Religious Beliefe. The indigenous religion is based on a multiplicity of local spirits who are instrumental in causing illness and death, in inspiring homicidal rage during headhunting and warfare, and in acting as individual guardians. Ancestor spirits maintain a continuous relationship with the world of the living and point out flaws in social life by making ill some member of the transgressor's family. Ceremonies to propitiate spirits and to ensure the vitality of the community are performed by the men's and women's secret societies. Present-day Christianity is practiced in a syncretic form and was originally accepted as a potential means to domination of Others by providing access to a superior source of sacred power.
Religious Practitioners. Individuals learn, usually from a parent, special magic spells for effecting dream travel, weather control, healing, etc. Sexual prowess and strength in fighting are acquired from spirits who inhabit carved figures and masks on ritual occasions. Access is regulated through initiation into the secret societies of men and women. Some individuals are susceptible to possession by various kinds of spirits.
Ceremonies. There is an extensive series of life-cycle Rituals, only some of which are observed for any one individual. Rituals celebrating specific first accomplishments are opportunities for establishing descent-group claims and are most often performed for firstborns. The four stages of initiation into the secret society of men or of women, retirement from the position of descent-group leader, mourning, and the end of mourning are other opportunities to reinforce or change descent-group affiliations. Other ceremonial occasions include consecration of domestic and cult houses and canoe launching.
Arts. Murik men make many kinds of carved wooden objects and body decorations of woven fiber, shell, and animal teeth. An elaborate series of fantastic spirit figure costumes is owned, made, and displayed by the age grades of the men's secret society. Murik women achieve regional reputations for their skill in weaving twill-plaited bags. Formerly they also wove large sleeping bags that had room for several people in them.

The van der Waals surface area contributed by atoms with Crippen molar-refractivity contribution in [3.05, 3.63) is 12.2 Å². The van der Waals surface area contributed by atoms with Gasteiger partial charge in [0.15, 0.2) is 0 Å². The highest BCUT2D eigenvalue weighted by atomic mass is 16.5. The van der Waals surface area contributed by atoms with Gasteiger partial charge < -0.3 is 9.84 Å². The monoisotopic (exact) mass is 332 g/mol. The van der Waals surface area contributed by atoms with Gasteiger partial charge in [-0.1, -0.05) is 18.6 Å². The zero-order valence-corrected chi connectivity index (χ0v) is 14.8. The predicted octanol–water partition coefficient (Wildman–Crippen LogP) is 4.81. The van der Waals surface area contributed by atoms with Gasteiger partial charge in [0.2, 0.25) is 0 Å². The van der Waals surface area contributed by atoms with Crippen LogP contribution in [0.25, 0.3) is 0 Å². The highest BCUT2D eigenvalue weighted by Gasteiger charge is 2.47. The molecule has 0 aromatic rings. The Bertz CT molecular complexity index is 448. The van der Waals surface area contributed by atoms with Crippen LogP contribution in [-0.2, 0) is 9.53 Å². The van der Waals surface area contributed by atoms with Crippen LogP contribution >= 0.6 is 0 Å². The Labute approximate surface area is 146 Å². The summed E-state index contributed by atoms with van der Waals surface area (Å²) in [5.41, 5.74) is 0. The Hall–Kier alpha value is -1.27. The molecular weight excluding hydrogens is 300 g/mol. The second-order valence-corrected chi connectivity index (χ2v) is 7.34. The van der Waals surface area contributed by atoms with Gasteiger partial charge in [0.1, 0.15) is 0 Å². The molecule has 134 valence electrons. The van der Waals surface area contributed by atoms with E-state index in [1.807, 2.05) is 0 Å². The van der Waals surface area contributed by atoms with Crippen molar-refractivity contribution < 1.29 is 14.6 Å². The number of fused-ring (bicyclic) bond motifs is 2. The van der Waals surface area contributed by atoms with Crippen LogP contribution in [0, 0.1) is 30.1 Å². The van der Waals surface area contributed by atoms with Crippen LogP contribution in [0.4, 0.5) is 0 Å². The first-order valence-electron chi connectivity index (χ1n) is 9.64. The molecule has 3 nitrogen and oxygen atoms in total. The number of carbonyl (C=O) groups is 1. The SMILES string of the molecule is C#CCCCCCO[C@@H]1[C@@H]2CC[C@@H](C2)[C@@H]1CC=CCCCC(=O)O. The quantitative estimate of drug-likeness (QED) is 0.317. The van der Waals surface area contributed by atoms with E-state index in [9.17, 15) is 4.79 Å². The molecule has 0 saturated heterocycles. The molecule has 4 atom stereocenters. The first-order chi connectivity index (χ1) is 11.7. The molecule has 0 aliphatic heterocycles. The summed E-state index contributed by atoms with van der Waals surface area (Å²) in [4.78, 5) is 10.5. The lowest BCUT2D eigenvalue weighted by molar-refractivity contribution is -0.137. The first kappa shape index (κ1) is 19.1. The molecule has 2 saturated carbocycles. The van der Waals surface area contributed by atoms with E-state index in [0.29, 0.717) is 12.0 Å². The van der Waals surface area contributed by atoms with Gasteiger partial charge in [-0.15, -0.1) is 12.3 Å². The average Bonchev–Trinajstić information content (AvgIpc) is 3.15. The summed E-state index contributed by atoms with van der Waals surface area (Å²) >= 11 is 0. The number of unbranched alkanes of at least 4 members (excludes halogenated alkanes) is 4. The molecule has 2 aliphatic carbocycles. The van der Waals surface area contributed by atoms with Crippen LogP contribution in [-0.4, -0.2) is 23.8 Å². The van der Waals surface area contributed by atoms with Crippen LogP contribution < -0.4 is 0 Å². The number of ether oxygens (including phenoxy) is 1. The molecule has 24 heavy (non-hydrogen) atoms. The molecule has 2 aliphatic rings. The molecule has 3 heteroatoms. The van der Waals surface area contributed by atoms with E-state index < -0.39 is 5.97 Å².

Medicine. The Murik attribute most illnesses to social causes, which means therefore that they have social remedies. Following diagnosis, symptoms are treated through herbal remedies or bloodletting; however, illness recurs if the social cause is not addressed. Malaria, colds, and headache are so common that they are not diagnosed as social ailments but are presumed to be caused by overwork and exposure. Aspirin is valued as a general remedy. Other forms of Western treatment are sought only after traditional remedies have failed.
Death and Afterlife. Death is believed to result from Social causes. It is considered appropriate for old people, who have indicated their willingness to leave the realm of the living by asking that their particular basket be woven. Death is always an occasion for sorrow and loneliness, but when a child or an adult in the prime of life dies, the reaction is one of rage and sorcery is suspected. Death, fainting, and dreaming are evidence that the soul ( nabran ) has left the body. Upon death the soul hovers near close kin and may try to lure them away to the realm of the dead by offering food in a dream. Therefore, mourners are in a polluted state and do not cook or obtain foodstuffs. At the end-of-mourning ceremony the soul becomes an ancestor, sent away to a permanent dwelling place among the mangroves where other deceased members of the descent group reside. As an ancestor, it is propitiated for assistance, and it oversees the conduct of Social affairs.